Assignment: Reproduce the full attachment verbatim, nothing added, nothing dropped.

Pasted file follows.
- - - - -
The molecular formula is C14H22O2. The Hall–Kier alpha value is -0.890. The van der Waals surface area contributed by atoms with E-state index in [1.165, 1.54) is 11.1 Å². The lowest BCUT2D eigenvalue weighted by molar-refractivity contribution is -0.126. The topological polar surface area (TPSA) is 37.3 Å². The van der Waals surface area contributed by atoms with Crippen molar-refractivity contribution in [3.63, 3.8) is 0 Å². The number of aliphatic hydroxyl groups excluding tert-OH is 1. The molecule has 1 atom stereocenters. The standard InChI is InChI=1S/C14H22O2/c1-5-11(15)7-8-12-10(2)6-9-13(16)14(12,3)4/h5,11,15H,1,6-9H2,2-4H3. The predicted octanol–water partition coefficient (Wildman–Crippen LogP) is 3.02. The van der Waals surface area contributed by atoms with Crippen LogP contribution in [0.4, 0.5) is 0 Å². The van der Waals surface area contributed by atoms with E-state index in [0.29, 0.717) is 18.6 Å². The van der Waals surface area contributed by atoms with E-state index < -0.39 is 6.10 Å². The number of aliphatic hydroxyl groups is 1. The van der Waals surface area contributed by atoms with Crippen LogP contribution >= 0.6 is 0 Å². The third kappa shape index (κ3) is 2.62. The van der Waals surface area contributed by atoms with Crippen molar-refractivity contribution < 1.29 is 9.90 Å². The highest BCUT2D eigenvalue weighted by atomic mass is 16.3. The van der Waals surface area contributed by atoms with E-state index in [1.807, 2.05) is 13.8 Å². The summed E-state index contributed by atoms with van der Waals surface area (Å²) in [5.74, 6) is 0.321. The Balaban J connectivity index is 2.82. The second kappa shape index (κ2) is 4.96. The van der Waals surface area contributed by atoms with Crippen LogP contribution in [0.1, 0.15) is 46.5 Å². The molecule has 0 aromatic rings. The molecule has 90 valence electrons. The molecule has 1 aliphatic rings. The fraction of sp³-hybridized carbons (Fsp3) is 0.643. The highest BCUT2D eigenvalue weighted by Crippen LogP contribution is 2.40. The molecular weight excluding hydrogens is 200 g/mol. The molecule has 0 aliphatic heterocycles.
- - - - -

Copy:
The molecular formula is C14H22O2. The Hall–Kier alpha value is -0.890. The van der Waals surface area contributed by atoms with E-state index in [1.165, 1.54) is 11.1 Å². The lowest BCUT2D eigenvalue weighted by molar-refractivity contribution is -0.126. The topological polar surface area (TPSA) is 37.3 Å². The van der Waals surface area contributed by atoms with Crippen molar-refractivity contribution in [3.63, 3.8) is 0 Å². The number of aliphatic hydroxyl groups excluding tert-OH is 1. The molecule has 1 atom stereocenters. The standard InChI is InChI=1S/C14H22O2/c1-5-11(15)7-8-12-10(2)6-9-13(16)14(12,3)4/h5,11,15H,1,6-9H2,2-4H3. The predicted octanol–water partition coefficient (Wildman–Crippen LogP) is 3.02. The van der Waals surface area contributed by atoms with Crippen LogP contribution in [0.4, 0.5) is 0 Å². The van der Waals surface area contributed by atoms with E-state index in [0.29, 0.717) is 18.6 Å². The van der Waals surface area contributed by atoms with E-state index < -0.39 is 6.10 Å². The number of aliphatic hydroxyl groups is 1. The van der Waals surface area contributed by atoms with Crippen LogP contribution >= 0.6 is 0 Å². The third kappa shape index (κ3) is 2.62. The van der Waals surface area contributed by atoms with Crippen molar-refractivity contribution < 1.29 is 9.90 Å². The highest BCUT2D eigenvalue weighted by atomic mass is 16.3. The van der Waals surface area contributed by atoms with E-state index in [1.807, 2.05) is 13.8 Å². The summed E-state index contributed by atoms with van der Waals surface area (Å²) in [5.74, 6) is 0.321. The Balaban J connectivity index is 2.82. The second kappa shape index (κ2) is 4.96. The van der Waals surface area contributed by atoms with Crippen LogP contribution in [0.1, 0.15) is 46.5 Å². The molecule has 0 aromatic rings. The molecule has 90 valence electrons. The molecule has 1 aliphatic rings. The fraction of sp³-hybridized carbons (Fsp3) is 0.643. The highest BCUT2D eigenvalue weighted by Crippen LogP contribution is 2.40. The molecular weight excluding hydrogens is 200 g/mol. The molecule has 0 aliphatic heterocycles.